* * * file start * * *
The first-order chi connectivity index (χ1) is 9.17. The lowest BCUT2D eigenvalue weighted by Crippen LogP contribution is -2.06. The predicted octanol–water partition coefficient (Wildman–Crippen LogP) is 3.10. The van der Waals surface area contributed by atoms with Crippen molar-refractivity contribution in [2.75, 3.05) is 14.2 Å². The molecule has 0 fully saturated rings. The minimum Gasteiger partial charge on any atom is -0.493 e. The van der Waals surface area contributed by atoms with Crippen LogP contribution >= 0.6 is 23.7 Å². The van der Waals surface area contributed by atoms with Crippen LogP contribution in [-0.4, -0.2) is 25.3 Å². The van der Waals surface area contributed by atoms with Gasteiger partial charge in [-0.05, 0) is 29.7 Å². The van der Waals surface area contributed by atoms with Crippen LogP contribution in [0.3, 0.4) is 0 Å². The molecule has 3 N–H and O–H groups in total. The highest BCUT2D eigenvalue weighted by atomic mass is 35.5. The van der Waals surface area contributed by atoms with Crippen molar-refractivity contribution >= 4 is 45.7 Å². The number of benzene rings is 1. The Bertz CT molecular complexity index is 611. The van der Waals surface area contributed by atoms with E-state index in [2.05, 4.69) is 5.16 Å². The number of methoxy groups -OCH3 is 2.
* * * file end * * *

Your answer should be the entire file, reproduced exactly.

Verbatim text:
The first-order chi connectivity index (χ1) is 9.17. The lowest BCUT2D eigenvalue weighted by Crippen LogP contribution is -2.06. The predicted octanol–water partition coefficient (Wildman–Crippen LogP) is 3.10. The van der Waals surface area contributed by atoms with Crippen molar-refractivity contribution in [2.75, 3.05) is 14.2 Å². The molecule has 0 fully saturated rings. The minimum Gasteiger partial charge on any atom is -0.493 e. The van der Waals surface area contributed by atoms with Crippen LogP contribution >= 0.6 is 23.7 Å². The van der Waals surface area contributed by atoms with Crippen LogP contribution in [-0.4, -0.2) is 25.3 Å². The van der Waals surface area contributed by atoms with Gasteiger partial charge in [-0.05, 0) is 29.7 Å². The van der Waals surface area contributed by atoms with Crippen LogP contribution in [0.3, 0.4) is 0 Å². The molecule has 3 N–H and O–H groups in total. The highest BCUT2D eigenvalue weighted by atomic mass is 35.5. The van der Waals surface area contributed by atoms with Crippen molar-refractivity contribution >= 4 is 45.7 Å². The number of benzene rings is 1. The Bertz CT molecular complexity index is 611. The van der Waals surface area contributed by atoms with E-state index in [2.05, 4.69) is 5.16 Å². The number of methoxy groups -OCH3 is 2.